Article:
EXCLUSIVE | Former Olympian Daniel Cormier Discusses The Removal Of Wrestling From The Olympics | UFC NEWS

February 13, 2013 10:34 pm by Bryan Levick


In the few short years Daniel Cormier has been a professional mixed martial artist he has racked up wins against some of the best heavyweights MMA has to offer. Guys like former UFC heavyweight Champion Josh Barnett and current UFC #1 heavyweight contender have all felt the wrath of the former Oklahoma State University wrestler. The wins over those two giants helped Cormier capture the Strikeforce Heavyweight Grand Prix Championship.

Cormier has been quick to thank his teammates at American Kickboxing for helping him develop into one of the best heavyweights in the world. Whether he stays there or drops to light heavyweight remains to be seen, but either way big things are expected from the Louisiana native when he makes his UFC debut.

Like so many other top mixed martial artists, Cormier’s base is wrestling. He not only competed at the top of the food chain while in college he was also a member of the 2004 Olympic team where he placed 4th and he was scheduled to be the team captain of the 2008 Olympic team, but was forced out of the games because he suffered kidney failure during his weight cut.

Considering how amateur wrestling was such an integral part of Cormier’s life, it’s easy to understand why he would be quite upset that wrestling will no longer be part of the Olympics beginning in 2020.

“It’s a bad deal and it sucks, my initial reaction was I was upset and hurt,” Cormier told BJPenn.Com Radio. “I couldn’t understand how a sport that’s been in the Olympics since the beginning could be eliminated. It didn’t make much sense to me, but as time has passed you kind of start to understand the situation a little bit better. As dire as the circumstances are for the sport, because not many sports that are dropped get brought back very quickly, there’s still a chance wrestling could be back. It’s not very likely, but there’s still a chance. As long as there is hope that’s always good.”

There has been a lot of speculation behind the reasoning of why wrestling was ultimately dropped from the Olympics, but right now there isn’t any concrete facts available. Some have suggested it is due to money while many believe it’s due to the fact that NBC, which televises the Olympics, is not very happy with the ratings that wrestling has drawn. When you look at it ratings and money usually go hand in hand so it’s easy to see where NBC is coming from.

“I’m not exactly sure of the reason, but it was down to wrestling, rhythmic gymnastics and a few other sports,” Cormier said. “I guess every certain amount of years every sport gets reviewed and I guess they saw that wrestling shouldn’t be part of the Olympic Games anymore. One of the things I did hear was that they were modernizing the Olympics, I don’t really understand that.”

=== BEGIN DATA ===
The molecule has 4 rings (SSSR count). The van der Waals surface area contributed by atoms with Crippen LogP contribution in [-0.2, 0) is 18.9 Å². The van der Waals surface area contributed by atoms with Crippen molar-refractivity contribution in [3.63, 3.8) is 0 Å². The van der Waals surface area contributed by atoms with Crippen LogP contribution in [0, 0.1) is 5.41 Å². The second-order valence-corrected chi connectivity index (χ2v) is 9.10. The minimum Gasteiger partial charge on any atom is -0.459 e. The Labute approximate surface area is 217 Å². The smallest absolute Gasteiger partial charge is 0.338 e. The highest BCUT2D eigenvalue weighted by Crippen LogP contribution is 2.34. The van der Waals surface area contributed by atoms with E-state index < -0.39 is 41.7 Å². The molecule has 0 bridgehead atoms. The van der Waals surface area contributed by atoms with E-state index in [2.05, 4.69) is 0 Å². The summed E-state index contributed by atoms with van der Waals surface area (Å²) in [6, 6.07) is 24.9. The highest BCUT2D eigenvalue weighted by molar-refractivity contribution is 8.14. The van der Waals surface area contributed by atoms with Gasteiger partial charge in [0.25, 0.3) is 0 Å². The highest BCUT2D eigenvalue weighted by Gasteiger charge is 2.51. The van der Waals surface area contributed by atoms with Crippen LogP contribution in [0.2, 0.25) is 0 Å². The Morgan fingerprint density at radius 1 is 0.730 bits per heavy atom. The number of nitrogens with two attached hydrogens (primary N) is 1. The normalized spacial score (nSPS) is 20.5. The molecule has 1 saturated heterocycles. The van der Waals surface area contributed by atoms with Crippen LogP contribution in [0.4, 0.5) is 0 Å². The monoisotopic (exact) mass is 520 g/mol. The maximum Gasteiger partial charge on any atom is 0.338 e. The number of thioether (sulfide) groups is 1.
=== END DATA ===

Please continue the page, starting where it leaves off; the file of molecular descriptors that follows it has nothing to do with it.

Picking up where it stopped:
“There is not a sport more pure than wrestling, man to man, you go on the mat, you take care of business and the best man wins. Listen, boxing is supposed to be that too, but we know how boxing can be. It’s much easier to bring corruption into boxing than it is wrestling. There’s not a sport that represents the Olympic code better than wrestling. It’s been there from the very beginning, it was in the ancient Olympic Games and is in the modern Olympic Games. Wrestling has been around since the Olympics even started.”

A huge uproar started when the news was first announced on Tuesday afternoon. Since then there have been petitions started by wrestlers as well as fans of wrestling. Being in 2013 certainly has helped the cause because everywhere you look on Facebook and Twitter you will see people banding together to save this historic sport. The power of social media is really being used to wrestling’s advantage, how much of a difference that makes remains to be seen.

“As you look around Twitter you see people who don’t even wrestle wondering what’s going on,” explained the newest addition to the UFC Heavyweight division. “I think this will help, it shows people that there is an awareness for the sport. It’s a popular sport and people do pay attention to it. I don’t think that’s necessarily going to be what brings it back. It is valuable information for FILA when they go in front of the International Olympic Committee and makes the case that we want wrestling added back to the program.”

“They can go back and pull some of that information, there are hundreds of thousands of tweets and wrestling has been trending for the past few days. They can use that information to show the interest that the sport actually has around the world. It’s very sad because wrestling is one of the only true international sports. There were 90 something countries represented this year at the Olympic Games in the wrestling competition. That’s what the Olympics are all about.”

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